Sunday, July 12, 2009

The Plethora of Pehs

A short while back, I asked what pasuk in Pinchas has the letter peh in every word, the possible significance, and whether this phenomenon occurs elsewhere. In the comment section, רשקולניקוב gave some good answers, noting many (all?) places in Tanach where various letters occur in every word in the pasuk. See there.

The particular pasuk presenting plenty of pehs was Bemidbar 26:39:
לט לִשְׁפוּפָם, מִשְׁפַּחַת הַשּׁוּפָמִי; לְחוּפָם, מִשְׁפַּחַת הַחוּפָמִי.39 of Shephupham, the family of the Shuphamites; of Hupham, the family of the Huphamites.
I wonder whether the occurrence of the same letter is statistically significant. Regardless, here it is caused by a simple phenomenon. There are only three words in the pasuk. One is mishpachat which has a peh, and two are names and their derivatives. Elsewhere we see patterns in naming kids, such as Muppim and Chuppim; and Seva, Savta, and Savtecha. That Shufami and Chufami are similar names, and thus share similar letters, is not impressive. And since mishpachat should occur with names, we get this result.

There is also a mem in every word of this pasuk.

Baal Haturim takes note of this phenomenon and explains that, as these are the families of Binyamin, it is a reference to that fact that he had a peh, a mouth, but did not tell on his brothers about the sale of Yosef. An interesting idea.

But I doubt he came up with this idea just from the prevalence of peh. I claim that quite often that Baal Haturim takes existing ideas already derived by midrashic means and uses gematriot and other textual features to hint at those. But these innovations from Baal Haturim are often not the primary source for this. Even if it is not immediately obvious. Maybe this is the source, but maybe not.

In this instance, we see on the choshen that the last precious stone on the bottom row was the Yashphei. From Shemot 28:20:
כ וְהַטּוּר, הָרְבִיעִי--תַּרְשִׁישׁ וְשֹׁהַם, וְיָשְׁפֵה; מְשֻׁבָּצִים זָהָב יִהְיוּ, בְּמִלּוּאֹתָם.20 and the fourth row a beryl, and an onyx, and a jasper; they shall be inclosed in gold in their settings.

This is darshened as Yesh Peh, in a midrash cited by Rabbenu Bachya:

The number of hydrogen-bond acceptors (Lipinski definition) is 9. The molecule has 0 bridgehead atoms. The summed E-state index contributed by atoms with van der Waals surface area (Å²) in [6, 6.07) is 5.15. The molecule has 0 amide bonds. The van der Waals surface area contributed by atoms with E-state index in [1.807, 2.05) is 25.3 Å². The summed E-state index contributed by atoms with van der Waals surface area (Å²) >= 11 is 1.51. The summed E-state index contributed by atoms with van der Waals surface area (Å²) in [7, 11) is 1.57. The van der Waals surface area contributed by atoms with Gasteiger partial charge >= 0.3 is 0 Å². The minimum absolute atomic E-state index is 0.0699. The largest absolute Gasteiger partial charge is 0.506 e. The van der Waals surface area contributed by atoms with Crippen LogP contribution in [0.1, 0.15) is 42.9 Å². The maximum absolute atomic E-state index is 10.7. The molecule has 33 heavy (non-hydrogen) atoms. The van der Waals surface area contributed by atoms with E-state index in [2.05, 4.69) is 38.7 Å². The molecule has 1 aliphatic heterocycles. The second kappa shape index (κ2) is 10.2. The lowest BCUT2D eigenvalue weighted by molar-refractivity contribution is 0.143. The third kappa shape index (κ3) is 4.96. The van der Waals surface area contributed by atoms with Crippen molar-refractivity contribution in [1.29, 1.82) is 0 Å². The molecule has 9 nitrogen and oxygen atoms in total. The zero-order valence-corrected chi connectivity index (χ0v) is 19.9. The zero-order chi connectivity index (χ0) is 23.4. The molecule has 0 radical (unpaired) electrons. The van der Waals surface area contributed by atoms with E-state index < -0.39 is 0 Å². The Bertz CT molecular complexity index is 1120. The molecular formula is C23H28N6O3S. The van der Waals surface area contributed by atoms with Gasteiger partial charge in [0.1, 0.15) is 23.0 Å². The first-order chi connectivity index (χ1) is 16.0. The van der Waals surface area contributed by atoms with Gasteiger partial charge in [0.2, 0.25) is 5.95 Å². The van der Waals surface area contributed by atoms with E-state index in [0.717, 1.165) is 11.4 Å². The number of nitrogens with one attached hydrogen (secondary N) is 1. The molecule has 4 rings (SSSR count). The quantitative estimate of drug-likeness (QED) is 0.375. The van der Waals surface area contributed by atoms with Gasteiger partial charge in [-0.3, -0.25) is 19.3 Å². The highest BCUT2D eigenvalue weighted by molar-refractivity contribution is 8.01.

"Binyamin had many contradictory thoughts about the sale of Yosef by his brothers, all of which are reflected in the different colors of the jasper. The reason the gemstone was assigned to the tribe of Binyamin had to do with the founder of that tribe not being able to decide if to tell his father that Yosef was most likely alive, or to keep silent as he could not foresee how Yaakov would react to such information. In the end he controlled himself, stopped himself, and di not reveal what he knw. The yashfeh may be understood as two words, i.e. `yesh peh', "he has a mouth," or words to that effect. The name of that stone alludes to the fact that Binyamin deserved credit for keeping silent about what he knew his brothers had done to his older brother Yosef." (Rabbeinu Bachya - Shemot 28:15)
But there is also in Yalkut Shimoni on Tehillim:
לא רגל על לשונו זה בנימין שידע מכירת יוסף ולא גלה לאביו.

Baal Haturim (above) also noted how Shephupham became the family of HaShuphami, where the first pheh appears to drop out. He explains this as a hint that Binyamin died as a result of the Serpent {which brought death into the world, but not because of his own sin}, for it is stated {in Bereishit 3, regarding the punishment of the snake}:
טו וְאֵיבָה אָשִׁית, בֵּינְךָ וּבֵין הָאִשָּׁה, וּבֵין זַרְעֲךָ, וּבֵין זַרְעָהּ: הוּא יְשׁוּפְךָ רֹאשׁ, וְאַתָּה תְּשׁוּפֶנּוּ עָקֵב. {ס}15 And I will put enmity between thee and the woman, and between thy seed and her seed; they shall bruise thy head, and thou shalt bruise their heel.' {S}
and so we are to take the modified word shufam as a reference to yeshufecha rosh, or perhaps better, to the end of the pasuk, which has the snake bruising the heel.